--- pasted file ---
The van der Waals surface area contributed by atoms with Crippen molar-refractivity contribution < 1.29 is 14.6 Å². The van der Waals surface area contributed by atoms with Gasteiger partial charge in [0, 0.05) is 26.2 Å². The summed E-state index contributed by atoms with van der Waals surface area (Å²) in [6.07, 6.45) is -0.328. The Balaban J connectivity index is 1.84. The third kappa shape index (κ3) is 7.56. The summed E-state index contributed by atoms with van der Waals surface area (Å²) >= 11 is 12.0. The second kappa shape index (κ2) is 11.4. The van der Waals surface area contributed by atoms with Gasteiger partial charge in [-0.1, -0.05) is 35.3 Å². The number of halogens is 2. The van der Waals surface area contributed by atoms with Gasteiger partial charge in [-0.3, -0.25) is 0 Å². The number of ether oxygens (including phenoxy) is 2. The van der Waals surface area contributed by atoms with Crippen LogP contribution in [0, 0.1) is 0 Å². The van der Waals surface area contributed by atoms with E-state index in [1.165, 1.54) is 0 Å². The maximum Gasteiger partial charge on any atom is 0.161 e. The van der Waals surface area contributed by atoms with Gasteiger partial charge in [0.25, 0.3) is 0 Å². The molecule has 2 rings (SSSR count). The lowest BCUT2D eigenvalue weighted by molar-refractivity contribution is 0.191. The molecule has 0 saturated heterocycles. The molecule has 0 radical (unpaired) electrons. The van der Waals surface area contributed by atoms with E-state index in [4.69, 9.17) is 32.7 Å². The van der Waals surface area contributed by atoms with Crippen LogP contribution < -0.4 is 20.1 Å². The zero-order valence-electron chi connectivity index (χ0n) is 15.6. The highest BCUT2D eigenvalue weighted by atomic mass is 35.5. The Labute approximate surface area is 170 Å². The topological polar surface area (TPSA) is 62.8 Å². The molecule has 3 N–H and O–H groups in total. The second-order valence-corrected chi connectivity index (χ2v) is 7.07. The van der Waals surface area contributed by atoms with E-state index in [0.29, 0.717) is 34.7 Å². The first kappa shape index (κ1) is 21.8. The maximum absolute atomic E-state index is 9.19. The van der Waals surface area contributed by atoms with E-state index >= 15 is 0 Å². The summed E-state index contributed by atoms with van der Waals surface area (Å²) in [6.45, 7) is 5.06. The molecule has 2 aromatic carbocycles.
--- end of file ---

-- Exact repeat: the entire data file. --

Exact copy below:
The van der Waals surface area contributed by atoms with Crippen molar-refractivity contribution < 1.29 is 14.6 Å². The van der Waals surface area contributed by atoms with Gasteiger partial charge in [0, 0.05) is 26.2 Å². The summed E-state index contributed by atoms with van der Waals surface area (Å²) in [6.07, 6.45) is -0.328. The Balaban J connectivity index is 1.84. The third kappa shape index (κ3) is 7.56. The summed E-state index contributed by atoms with van der Waals surface area (Å²) >= 11 is 12.0. The second kappa shape index (κ2) is 11.4. The van der Waals surface area contributed by atoms with Gasteiger partial charge in [-0.1, -0.05) is 35.3 Å². The number of halogens is 2. The van der Waals surface area contributed by atoms with Gasteiger partial charge in [-0.3, -0.25) is 0 Å². The number of ether oxygens (including phenoxy) is 2. The van der Waals surface area contributed by atoms with Crippen LogP contribution in [0, 0.1) is 0 Å². The van der Waals surface area contributed by atoms with E-state index in [1.165, 1.54) is 0 Å². The maximum Gasteiger partial charge on any atom is 0.161 e. The van der Waals surface area contributed by atoms with Gasteiger partial charge in [0.25, 0.3) is 0 Å². The molecule has 2 rings (SSSR count). The lowest BCUT2D eigenvalue weighted by molar-refractivity contribution is 0.191. The molecule has 0 saturated heterocycles. The molecule has 0 radical (unpaired) electrons. The van der Waals surface area contributed by atoms with E-state index in [4.69, 9.17) is 32.7 Å². The van der Waals surface area contributed by atoms with Crippen LogP contribution < -0.4 is 20.1 Å². The zero-order valence-electron chi connectivity index (χ0n) is 15.6. The highest BCUT2D eigenvalue weighted by atomic mass is 35.5. The Labute approximate surface area is 170 Å². The topological polar surface area (TPSA) is 62.8 Å². The molecule has 3 N–H and O–H groups in total. The second-order valence-corrected chi connectivity index (χ2v) is 7.07. The van der Waals surface area contributed by atoms with E-state index in [0.29, 0.717) is 34.7 Å². The first kappa shape index (κ1) is 21.8. The maximum absolute atomic E-state index is 9.19. The van der Waals surface area contributed by atoms with E-state index >= 15 is 0 Å². The summed E-state index contributed by atoms with van der Waals surface area (Å²) in [6.45, 7) is 5.06. The molecule has 2 aromatic carbocycles.